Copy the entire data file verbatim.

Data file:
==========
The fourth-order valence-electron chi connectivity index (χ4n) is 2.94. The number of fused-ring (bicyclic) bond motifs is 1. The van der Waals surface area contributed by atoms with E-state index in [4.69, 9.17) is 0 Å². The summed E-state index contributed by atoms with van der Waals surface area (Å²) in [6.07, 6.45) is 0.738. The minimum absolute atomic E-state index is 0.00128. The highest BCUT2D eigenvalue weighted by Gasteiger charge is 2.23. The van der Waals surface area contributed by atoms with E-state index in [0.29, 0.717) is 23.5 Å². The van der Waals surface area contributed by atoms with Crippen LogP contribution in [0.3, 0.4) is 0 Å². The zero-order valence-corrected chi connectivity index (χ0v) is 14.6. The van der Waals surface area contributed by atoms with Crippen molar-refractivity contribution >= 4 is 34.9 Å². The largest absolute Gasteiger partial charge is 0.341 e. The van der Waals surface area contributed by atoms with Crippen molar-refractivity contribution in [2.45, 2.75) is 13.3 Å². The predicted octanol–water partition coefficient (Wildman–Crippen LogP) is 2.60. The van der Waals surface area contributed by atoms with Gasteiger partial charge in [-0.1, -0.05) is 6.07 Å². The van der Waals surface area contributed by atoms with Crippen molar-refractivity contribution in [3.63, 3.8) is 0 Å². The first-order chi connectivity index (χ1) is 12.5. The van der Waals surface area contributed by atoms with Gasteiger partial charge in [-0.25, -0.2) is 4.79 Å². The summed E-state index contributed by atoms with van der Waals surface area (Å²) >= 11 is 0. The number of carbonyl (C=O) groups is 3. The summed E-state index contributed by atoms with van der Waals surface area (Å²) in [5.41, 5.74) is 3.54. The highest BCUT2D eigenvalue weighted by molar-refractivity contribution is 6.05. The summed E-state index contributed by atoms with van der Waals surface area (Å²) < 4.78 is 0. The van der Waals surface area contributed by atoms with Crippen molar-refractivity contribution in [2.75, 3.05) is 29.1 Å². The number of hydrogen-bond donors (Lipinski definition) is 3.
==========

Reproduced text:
The fourth-order valence-electron chi connectivity index (χ4n) is 2.94. The number of fused-ring (bicyclic) bond motifs is 1. The van der Waals surface area contributed by atoms with E-state index in [4.69, 9.17) is 0 Å². The summed E-state index contributed by atoms with van der Waals surface area (Å²) in [6.07, 6.45) is 0.738. The minimum absolute atomic E-state index is 0.00128. The highest BCUT2D eigenvalue weighted by Gasteiger charge is 2.23. The van der Waals surface area contributed by atoms with E-state index in [0.29, 0.717) is 23.5 Å². The van der Waals surface area contributed by atoms with Crippen LogP contribution in [0.3, 0.4) is 0 Å². The zero-order valence-corrected chi connectivity index (χ0v) is 14.6. The van der Waals surface area contributed by atoms with Crippen molar-refractivity contribution >= 4 is 34.9 Å². The largest absolute Gasteiger partial charge is 0.341 e. The van der Waals surface area contributed by atoms with Crippen molar-refractivity contribution in [2.45, 2.75) is 13.3 Å². The predicted octanol–water partition coefficient (Wildman–Crippen LogP) is 2.60. The van der Waals surface area contributed by atoms with Gasteiger partial charge in [-0.1, -0.05) is 6.07 Å². The van der Waals surface area contributed by atoms with Crippen molar-refractivity contribution in [3.63, 3.8) is 0 Å². The first-order chi connectivity index (χ1) is 12.5. The van der Waals surface area contributed by atoms with Gasteiger partial charge in [-0.25, -0.2) is 4.79 Å². The summed E-state index contributed by atoms with van der Waals surface area (Å²) >= 11 is 0. The number of carbonyl (C=O) groups is 3. The summed E-state index contributed by atoms with van der Waals surface area (Å²) in [5.41, 5.74) is 3.54. The highest BCUT2D eigenvalue weighted by molar-refractivity contribution is 6.05. The summed E-state index contributed by atoms with van der Waals surface area (Å²) < 4.78 is 0. The van der Waals surface area contributed by atoms with Crippen molar-refractivity contribution in [2.75, 3.05) is 29.1 Å². The number of hydrogen-bond donors (Lipinski definition) is 3.